Boko Haram sponsors: Beyond Stephen Davis’ revelation by Theophilus Ilevbare
The dust raised by the stunning exposé of Australian independent negotiator, Dr Stephen Davis, on the alleged sponsors of the Boko Haram Islamic sect, indicted former Chief of Army Staff, General Azubuike Ihejirika (retd), the usual suspect, Senator Ali Modu Sheriff, former Borno State governor, and an anonymous senior official of the Central Bank of Nigeria (CBN) may not settle any time soon as fingers are now being pointed at the Presidency for hobnobbing with accused sponsors of immitigable and unmitigated terror unleashed on Nigerians.
Dr Davis alleged that prominent politicians are the chief sponsors of Boko Haram and that they channel their fund through the CBN so it appears to be legal. The official in charge of the transactions, Davis alleged, currently works in the currency operations division of the CBN. One would think the President would order security operatives to swoop on the CBN official and the two other accused persons. Hell no! Not here. The presidency would rather regard Davis’ exposé as an attempt to bring down the Goodluck Jonathan government.
Whatever must have emboldened the Hostage negotiator to name names, he has broken the official taboo against exposing persons behind atrocities like the Boko Haram menace. And Davis can’t be wrong. He has worked for three successive presidents. Even if the Jonathan presidency denies it, there is incontrovertible evidence that he was part of negotiators contracted to broker the release of the abducted Chibok girls. His revelation gives us an opportunity to nail the sect’s backers. However, there was nothing he said about the sponsors that was new.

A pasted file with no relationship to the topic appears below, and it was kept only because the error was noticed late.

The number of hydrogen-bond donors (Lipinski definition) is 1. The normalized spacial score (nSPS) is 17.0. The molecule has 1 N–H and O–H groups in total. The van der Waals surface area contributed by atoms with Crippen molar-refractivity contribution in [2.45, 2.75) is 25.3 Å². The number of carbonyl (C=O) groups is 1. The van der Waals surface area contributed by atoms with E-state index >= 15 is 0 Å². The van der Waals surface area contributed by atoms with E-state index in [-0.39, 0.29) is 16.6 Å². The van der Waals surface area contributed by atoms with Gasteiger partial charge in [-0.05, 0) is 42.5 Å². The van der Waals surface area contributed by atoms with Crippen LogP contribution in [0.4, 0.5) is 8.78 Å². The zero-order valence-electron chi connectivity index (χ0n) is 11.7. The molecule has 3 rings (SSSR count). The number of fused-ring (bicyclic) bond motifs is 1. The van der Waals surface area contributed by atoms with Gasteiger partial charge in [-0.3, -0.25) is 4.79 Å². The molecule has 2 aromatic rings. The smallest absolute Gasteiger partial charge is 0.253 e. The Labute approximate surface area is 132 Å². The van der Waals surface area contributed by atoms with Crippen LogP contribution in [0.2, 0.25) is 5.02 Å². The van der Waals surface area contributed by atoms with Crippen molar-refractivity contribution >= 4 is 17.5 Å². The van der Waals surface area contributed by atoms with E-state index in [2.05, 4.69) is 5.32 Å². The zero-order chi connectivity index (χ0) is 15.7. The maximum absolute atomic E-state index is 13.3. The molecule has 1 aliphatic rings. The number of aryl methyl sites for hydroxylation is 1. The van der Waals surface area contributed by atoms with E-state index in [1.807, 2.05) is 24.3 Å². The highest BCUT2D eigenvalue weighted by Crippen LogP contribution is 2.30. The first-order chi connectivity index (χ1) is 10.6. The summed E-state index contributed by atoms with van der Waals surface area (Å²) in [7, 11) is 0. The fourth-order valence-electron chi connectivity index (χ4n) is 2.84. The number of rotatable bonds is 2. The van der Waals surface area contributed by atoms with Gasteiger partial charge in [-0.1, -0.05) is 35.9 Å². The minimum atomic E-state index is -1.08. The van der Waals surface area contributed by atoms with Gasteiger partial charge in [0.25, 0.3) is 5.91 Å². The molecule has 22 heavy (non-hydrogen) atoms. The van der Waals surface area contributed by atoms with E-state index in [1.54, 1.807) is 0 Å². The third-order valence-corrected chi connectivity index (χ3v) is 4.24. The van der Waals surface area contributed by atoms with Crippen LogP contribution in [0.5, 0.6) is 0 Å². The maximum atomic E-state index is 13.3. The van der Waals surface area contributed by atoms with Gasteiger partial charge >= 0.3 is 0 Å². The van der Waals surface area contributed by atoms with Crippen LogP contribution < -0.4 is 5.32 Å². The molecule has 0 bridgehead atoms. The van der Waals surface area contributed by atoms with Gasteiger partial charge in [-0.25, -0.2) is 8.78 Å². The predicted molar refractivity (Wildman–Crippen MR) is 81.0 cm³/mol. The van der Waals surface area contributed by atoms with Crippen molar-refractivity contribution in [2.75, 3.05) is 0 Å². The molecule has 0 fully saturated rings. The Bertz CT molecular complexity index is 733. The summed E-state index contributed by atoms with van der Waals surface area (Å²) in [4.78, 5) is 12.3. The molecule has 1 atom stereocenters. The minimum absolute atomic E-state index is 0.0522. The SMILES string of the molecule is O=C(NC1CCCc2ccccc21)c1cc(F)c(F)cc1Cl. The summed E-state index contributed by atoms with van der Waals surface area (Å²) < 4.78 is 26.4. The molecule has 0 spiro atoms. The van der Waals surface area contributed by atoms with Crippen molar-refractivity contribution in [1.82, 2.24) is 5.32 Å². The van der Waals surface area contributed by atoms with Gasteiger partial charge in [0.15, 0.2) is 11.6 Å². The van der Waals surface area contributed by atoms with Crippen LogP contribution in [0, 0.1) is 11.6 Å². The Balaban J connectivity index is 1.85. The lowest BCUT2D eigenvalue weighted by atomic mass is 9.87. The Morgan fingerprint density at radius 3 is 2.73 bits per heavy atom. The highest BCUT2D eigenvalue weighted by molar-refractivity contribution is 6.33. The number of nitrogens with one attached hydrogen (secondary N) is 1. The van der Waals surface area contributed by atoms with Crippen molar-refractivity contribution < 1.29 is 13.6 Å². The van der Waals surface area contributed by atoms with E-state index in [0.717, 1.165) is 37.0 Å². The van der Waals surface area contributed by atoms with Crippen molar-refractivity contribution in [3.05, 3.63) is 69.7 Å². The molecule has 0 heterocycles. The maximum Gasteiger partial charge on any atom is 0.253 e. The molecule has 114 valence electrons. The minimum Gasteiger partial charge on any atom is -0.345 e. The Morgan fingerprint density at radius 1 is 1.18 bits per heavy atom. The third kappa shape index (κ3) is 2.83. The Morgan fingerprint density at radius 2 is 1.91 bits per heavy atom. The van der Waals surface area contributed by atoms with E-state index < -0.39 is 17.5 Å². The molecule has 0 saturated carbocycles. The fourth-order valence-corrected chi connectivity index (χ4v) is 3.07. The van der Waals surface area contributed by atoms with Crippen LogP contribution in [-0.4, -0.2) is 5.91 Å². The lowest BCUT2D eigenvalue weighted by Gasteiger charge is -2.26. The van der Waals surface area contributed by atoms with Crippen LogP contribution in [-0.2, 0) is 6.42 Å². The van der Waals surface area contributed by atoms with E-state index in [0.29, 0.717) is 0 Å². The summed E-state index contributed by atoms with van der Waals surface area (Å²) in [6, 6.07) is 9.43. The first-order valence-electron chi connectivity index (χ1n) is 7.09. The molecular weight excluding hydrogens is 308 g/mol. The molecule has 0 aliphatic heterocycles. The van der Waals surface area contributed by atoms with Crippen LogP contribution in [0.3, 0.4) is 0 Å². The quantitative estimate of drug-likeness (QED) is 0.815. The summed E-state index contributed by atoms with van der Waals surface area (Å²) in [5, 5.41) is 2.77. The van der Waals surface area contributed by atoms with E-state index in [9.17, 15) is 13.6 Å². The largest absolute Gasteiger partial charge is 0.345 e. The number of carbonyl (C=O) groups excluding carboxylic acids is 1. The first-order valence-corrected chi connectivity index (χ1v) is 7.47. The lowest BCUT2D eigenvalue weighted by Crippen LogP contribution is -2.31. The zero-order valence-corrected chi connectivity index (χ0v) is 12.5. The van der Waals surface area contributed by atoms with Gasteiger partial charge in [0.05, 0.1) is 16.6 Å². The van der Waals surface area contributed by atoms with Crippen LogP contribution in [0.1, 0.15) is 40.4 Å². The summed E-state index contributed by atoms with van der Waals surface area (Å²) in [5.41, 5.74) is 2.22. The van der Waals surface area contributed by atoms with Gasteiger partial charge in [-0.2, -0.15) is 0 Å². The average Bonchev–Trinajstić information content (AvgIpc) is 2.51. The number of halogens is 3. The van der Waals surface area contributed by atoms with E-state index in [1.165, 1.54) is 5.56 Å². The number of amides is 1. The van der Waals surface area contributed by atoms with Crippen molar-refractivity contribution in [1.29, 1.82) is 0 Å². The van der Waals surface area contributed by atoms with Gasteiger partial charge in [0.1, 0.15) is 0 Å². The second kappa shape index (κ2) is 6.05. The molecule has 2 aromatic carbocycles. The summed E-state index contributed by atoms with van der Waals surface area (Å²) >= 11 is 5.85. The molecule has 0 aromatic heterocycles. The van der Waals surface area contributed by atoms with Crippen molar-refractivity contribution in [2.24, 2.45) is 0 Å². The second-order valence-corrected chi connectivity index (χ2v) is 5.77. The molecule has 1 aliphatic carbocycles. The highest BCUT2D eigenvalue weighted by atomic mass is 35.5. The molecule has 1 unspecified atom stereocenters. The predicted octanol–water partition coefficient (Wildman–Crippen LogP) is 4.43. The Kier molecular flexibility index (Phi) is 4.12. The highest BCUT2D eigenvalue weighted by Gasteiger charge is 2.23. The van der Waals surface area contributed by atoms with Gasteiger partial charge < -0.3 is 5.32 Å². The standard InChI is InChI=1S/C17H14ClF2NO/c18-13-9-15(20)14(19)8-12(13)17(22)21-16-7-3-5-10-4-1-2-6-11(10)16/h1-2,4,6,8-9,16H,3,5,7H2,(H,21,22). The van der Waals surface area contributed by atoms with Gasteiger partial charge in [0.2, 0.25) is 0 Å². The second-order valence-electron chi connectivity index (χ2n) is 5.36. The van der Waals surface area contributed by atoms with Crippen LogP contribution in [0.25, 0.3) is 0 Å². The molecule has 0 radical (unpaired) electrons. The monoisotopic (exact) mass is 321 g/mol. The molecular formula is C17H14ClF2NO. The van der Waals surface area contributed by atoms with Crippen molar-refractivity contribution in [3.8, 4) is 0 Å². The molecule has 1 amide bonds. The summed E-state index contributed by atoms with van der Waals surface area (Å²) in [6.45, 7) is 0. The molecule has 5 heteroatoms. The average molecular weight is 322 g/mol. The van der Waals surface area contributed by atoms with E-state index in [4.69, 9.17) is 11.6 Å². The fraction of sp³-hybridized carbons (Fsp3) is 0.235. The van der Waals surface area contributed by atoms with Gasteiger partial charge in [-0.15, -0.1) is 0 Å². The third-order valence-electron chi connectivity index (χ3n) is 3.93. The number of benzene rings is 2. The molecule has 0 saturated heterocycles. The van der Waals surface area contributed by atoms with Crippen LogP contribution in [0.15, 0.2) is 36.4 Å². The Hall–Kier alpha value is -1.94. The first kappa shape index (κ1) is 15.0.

Senator Ali Modu Sheriff has been in the news, not once or twice, for alleged links with the rampaging Jihadist fundamentalists. The sect blossomed to full terror under his ‘stewardship’ as governor of Borno state. Sometime in 2011, Senator Sheriff was named as an alleged sponsor of the sect in a confessional statement made by one Sanda Umar Konduga, an arrested spokesperson of the Boko Haram. As ex-governor, he was arrested on March 28, 2012 in Cameroon on the grounds that he was sponsoring terrorism in neighbouring Borno state. Like a tail that wags behind a dog, the tag of a Boko Haram sponsor would not sever from Modu Sheriff anywhere his name is mentioned.
Nevertheless, the hostage negotiator’s claims against Gen. Ihejirika, former Chief of Army Staff, the CBN official and Modu Sheriff are mere allegations and should be treated as such until proven otherwise.
Have we not read reports severally in the media by local mediators and military sources that Boko Haram sympathisers are in the military? Are these not indicative that the Nigerian military’s rank and file has been infiltrated by the terrorists? So, what did Stephen Davis reveal that we didn’t have the slightest hint? President Jonathan had also admitted in January 2012 that members of Boko Haram sect had infiltrated his government. The intelligence and security agencies have been infiltrated, as well.
If this war is to be won, it goes beyond naming those who fund the ceaseless bloodbaths, abduction of adolescent girls as sexual slaves, arson, maiming etc by an Australian, American, or Nigerian. The beginning of the end of this insurgency is bringing their sponsors, home or abroad to justice.